He is still a Kentucky signee, but instead of D.J. Wagner, who held the top spot for several years, Justin Edwards is now the best player in the 2023 class. The move did nothing to impact the Wildcats’ status as the best recruiting class in the country, as John Calipari’s group now features three of the top four prospects in the country, as well as No. 11 Robert Dillingham and No. 21 Reed Sheppard. If anything, Kentucky’s grip on No. 1 was strengthened since the last update following November’s early signing period.
But there have been plenty of changes in the past two months, including new teams in the top five and top 10 and storylines to monitor moving forward.
Memphis has a top-five class
For the third time in five cycles, Penny Hardaway has Memphis headed toward a top-five recruiting class. This group doesn’t have quite the star power of 2019, when the Tigers landed No. 1 prospect James Wiseman, or 2021, when they pulled in Emoni Bates and Jalen Duren — but there’s plenty of depth. Mikey Williams leads a seven-man group that has five four-star prospects and four ESPN 100 recruits. Javonte Taylor was once a five-star recruit and still possesses ample potential, while Ashton Hardaway is a newly minted top-100 prospect and Ty-Laur Johnson will have the chance to run the show in Memphis. The Tigers were also involved for Bronny James, although it’s unclear if they’re truly in the mix for his commitment. Hardaway currently has a senior-heavy team, so this group could form the core of his team for the next couple of years.
Which players are left to move the needle?
Not many. Like, at all. Only four ESPN 100 prospects remain uncommitted, and the lone one inside the top 50 is Bronny James. James has been linked to a wide range of schools, including Ohio State, Oregon and USC, but he hasn’t done too much to advance in his recruitment outside of a visit to the Buckeyes’ campus for a football game in the fall. Kris Parker took visits to UCF and Alabama in the fall and has other schools in the mix, while Jaylen Curry has had a strong senior season and is hearing from new schools. Curry has visited Ole Miss. Then there’s Tru Washington, who took a trip to New Mexico and has several West Coast and Southwest schools involved.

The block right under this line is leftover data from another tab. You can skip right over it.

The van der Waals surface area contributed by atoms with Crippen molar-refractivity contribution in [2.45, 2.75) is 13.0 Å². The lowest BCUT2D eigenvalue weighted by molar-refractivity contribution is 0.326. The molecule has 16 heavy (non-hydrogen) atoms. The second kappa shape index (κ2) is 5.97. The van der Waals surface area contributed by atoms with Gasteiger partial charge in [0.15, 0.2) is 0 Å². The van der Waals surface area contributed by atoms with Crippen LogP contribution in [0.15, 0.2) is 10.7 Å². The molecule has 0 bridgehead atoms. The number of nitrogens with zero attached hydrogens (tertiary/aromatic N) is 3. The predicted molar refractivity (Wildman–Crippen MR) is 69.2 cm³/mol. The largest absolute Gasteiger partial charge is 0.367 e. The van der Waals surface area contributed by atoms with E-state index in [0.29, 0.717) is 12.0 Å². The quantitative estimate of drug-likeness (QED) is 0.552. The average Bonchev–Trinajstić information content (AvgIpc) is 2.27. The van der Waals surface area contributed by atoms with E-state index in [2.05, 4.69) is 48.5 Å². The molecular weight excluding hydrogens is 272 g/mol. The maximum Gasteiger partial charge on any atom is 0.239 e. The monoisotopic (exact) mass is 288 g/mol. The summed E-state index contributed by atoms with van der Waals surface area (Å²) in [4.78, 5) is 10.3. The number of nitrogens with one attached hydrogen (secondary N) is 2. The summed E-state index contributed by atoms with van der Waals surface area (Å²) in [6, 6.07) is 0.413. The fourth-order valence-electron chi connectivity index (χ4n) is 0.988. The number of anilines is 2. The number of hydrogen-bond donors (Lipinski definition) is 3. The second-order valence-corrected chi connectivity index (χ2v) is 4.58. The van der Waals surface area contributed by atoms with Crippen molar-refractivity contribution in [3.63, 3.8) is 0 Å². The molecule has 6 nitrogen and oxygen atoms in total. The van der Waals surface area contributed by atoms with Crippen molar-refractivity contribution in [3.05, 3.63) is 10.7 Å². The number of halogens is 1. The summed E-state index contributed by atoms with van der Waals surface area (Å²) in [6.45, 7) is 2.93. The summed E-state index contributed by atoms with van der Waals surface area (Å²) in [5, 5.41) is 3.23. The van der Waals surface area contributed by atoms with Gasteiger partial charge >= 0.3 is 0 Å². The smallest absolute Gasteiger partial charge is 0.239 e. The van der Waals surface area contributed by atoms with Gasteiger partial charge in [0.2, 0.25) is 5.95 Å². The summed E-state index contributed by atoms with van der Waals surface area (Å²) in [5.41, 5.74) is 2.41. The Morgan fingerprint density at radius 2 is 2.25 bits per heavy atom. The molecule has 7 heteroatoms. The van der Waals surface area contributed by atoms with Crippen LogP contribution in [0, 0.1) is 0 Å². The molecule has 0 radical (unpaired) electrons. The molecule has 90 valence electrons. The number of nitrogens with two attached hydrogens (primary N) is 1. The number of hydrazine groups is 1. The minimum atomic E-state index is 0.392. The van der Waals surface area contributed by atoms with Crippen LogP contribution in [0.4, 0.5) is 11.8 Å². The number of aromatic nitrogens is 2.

Of course, there will be decommitments due to coaching changes, reclassifications from the 2024 class — and a couple of ESPN 100 prospects also opted against signing letters of intent in November — so the dust hasn’t quite settled on the 2023 class just yet.
There have already been two major coaching changes at the high-major level, with Texas firing Chris Beard and Notre Dame’s Mike Brey announcing he was stepping down at the end of the season. From a class rankings perspective, Texas’ change is more noteworthy. The Longhorns have No. 5 recruit Ron Holland and No. 39 A.J. Johnson — what will they ultimately decide? Keeping interim coach Rodney Terry would likely ensure Johnson sticking around, but there is plenty left to figure out in Austin. While Notre Dame doesn’t find itself among the top 25 recruiting classes, the Fighting Irish nonetheless have a group that includes three four-star prospects headlined by ESPN 100 wing Brady Dunlap. With Brey heading out the door in March, you can expect other programs to begin sniffing around.
Two of the biggest risers from our November update were Oklahoma State and UCLA. The Cowboys took a jump all the way to No. 10 after a commitment from top-50 recruit Eric Dailey as well as a small bump to Brandon Garrison‘s ranking. Meanwhile, UCLA saw Sebastian Mack go from outside the ESPN 100 all the way to No. 48, which moved the Bruins to No. 14. Baylor and Alabama are the two new teams in the rankings. Baylor signee Miro Little, a Finland native, went from out of the rankings to No. 33, giving Scott Drew a high-level future backcourt of Little and five-star Ja’Kobe Walter. The Crimson Tide also had a dramatic individual rise, with Sam Walters going from outside the top 100 to No. 53 — enough to push Nate Oats’ club into the class rankings.